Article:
Documentation

Matrix Exponentials

This example shows 3 of the 19 ways to compute the exponential of a matrix.

For background on the computation of matrix exponentials, see:

Moler, C. and C. Van Loan. "Nineteen dubious ways to compute the exponential of a matrix, twenty-five years later." SIAM Review. Vol. 45, Number 1, 2003, pp. 3-49.

Another recommended resource is the Pseudospectra Gateway website.

Start by creating a matrix A.

A = [0 1 2; 0.5 0 1; 2 1 0]
A = 3×3

0    1.0000    2.0000
0.5000         0    1.0000
2.0000    1.0000         0

Asave = A;

Method 1: Scaling and Squaring

expmdemo1 is an implementation of algorithm 11.3.1 in the book:

Golub, Gene H. and Charles Van Loan. Matrix Computations, 3rd edition. Baltimore, MD: Johns Hopkins University Press, 1996.

% Scale A by power of 2 so that its norm is < 1/2 .
[f,e] = log2(norm(A,'inf'));
s = max(0,e+1);
A = A/2^s;

% Pade approximation for exp(A)
X = A;
c = 1/2;
E = eye(size(A)) + c*A;
D = eye(size(A)) - c*A;
q = 6;
p = 1;
for k = 2:q
c = c * (q-k+1) / (k*(2*q-k+1));
X = A*X;
cX = c*X;
E = E + cX;
if p
D = D + cX;
else
D = D - cX;
end
p = ~p;
end
E = D\E;

% Undo scaling by repeated squaring
for k = 1:s
E = E*E;
end

E1 = E
E1 = 3×3

5.3091    4.0012    5.5778
2.8088    2.8845    3.1930
5.1737    4.0012    5.7132

Method 2: Taylor Series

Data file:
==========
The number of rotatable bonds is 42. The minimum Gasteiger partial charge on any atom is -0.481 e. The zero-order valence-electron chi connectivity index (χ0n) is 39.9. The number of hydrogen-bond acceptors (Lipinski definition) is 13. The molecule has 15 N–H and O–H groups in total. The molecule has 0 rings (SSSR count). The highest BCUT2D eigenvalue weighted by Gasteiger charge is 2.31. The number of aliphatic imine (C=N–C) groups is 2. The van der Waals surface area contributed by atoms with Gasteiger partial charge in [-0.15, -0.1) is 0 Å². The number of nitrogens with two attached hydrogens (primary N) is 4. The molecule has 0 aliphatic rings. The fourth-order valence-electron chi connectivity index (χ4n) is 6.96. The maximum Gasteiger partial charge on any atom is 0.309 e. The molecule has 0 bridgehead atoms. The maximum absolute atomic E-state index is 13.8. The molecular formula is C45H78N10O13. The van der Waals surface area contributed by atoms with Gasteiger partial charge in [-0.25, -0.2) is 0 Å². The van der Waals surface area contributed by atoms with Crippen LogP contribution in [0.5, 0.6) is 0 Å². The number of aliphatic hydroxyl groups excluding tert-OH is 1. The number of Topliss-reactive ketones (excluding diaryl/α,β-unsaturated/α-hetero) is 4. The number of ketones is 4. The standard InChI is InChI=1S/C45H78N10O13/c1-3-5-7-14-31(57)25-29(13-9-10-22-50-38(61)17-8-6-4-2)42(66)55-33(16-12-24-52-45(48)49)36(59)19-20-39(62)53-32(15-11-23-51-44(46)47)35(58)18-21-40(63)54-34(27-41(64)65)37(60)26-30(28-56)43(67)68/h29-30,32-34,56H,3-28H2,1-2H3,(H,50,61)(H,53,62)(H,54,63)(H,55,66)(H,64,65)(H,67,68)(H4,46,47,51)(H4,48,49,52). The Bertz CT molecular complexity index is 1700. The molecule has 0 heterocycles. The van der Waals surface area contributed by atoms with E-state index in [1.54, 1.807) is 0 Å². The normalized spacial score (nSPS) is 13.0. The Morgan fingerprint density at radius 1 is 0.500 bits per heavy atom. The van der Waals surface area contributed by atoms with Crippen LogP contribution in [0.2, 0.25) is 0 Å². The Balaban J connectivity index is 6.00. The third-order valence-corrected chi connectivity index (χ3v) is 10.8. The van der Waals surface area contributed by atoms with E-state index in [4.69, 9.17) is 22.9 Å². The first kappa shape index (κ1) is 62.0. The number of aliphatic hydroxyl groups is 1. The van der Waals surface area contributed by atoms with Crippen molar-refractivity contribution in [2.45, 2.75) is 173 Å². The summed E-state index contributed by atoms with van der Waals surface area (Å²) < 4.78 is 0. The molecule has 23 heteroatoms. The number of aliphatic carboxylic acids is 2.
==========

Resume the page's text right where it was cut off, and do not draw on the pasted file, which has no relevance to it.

expmdemo2 uses the classic definition for the matrix exponential given by the power series

${e}^{A}=\sum _{k=0}^{\infty }\frac{1}{k!}{A}^{k}.$

${\mathit{A}}^{0}$ is the identity matrix with the same dimensions as $\mathit{A}$. As a practical numerical method, this approach is slow and inaccurate if norm(A) is too large.

A = Asave;

% Taylor series for exp(A)
E = zeros(size(A));
F = eye(size(A));
k = 1;

while norm(E+F-E,1) > 0
E = E + F;
F = A*F/k;
k = k+1;
end

E2 = E
E2 = 3×3

5.3091    4.0012    5.5778
2.8088    2.8845    3.1930
5.1737    4.0012    5.7132

Method 3: Eigenvalues and Eigenvectors

expmdemo3 assumes that the matrix has a full set of eigenvectors $\mathit{V}$ such that $\mathit{A}=\mathrm{VD}{\mathit{V}}^{-1}$. The matrix exponential can be calculated by exponentiating the diagonal matrix of eigenvalues:

${e}^{A}=V{e}^{D}{V}^{-1}.$

As a practical numerical method, the accuracy is determined by the condition of the eigenvector matrix.

A = Asave;

[V,D] = eig(A);
E = V * diag(exp(diag(D))) / V;

E3 = E
E3 = 3×3

5.3091    4.0012    5.5778
2.8088    2.8845    3.1930
5.1737    4.0012    5.7132

Compare Results

For the matrix in this example, all three methods work equally well.

E = expm(Asave);
err1 = E - E1
err1 = 3×3
10-14 ×

0.3553    0.1776    0.0888
0.0888    0.1332   -0.0444
0         0   -0.2665

err2 = E - E2
err2 = 3×3
10-14 ×

0         0   -0.1776
-0.0444         0   -0.0888
0.1776         0    0.0888

err3 = E - E3
err3 = 3×3
10-14 ×

-0.7105   -0.5329   -0.7105
-0.6661   -0.5773   -0.8882
-0.7105   -0.7105   -0.9770

Taylor Series Failure

For some matrices the terms in the Taylor series become very large before they go to zero. Consequently, expmdemo2 fails.

A = [-147 72; -192 93];
E1 = expmdemo1(A)
E1 = 2×2

-0.0996    0.0747
-0.1991    0.1494

E2 = expmdemo2(A)
E2 = 2×2
106 ×

-1.1985   -0.5908
-2.7438   -2.0442

E3 = expmdemo3(A)
E3 = 2×2

-0.0996    0.0747
-0.1991    0.1494

Eigenvalues and Eigenvectors Failure

Here is a matrix that does not have a full set of eigenvectors. Consequently, expmdemo3 fails.

A = [-1 1; 0 -1];
E1 = expmdemo1(A)
E1 = 2×2

0.3679    0.3679
0    0.3679

E2 = expmdemo2(A)
E2 = 2×2

0.3679    0.3679
0    0.3679

E3 = expmdemo3(A)
E3 = 2×2

0.3679         0
0    0.3679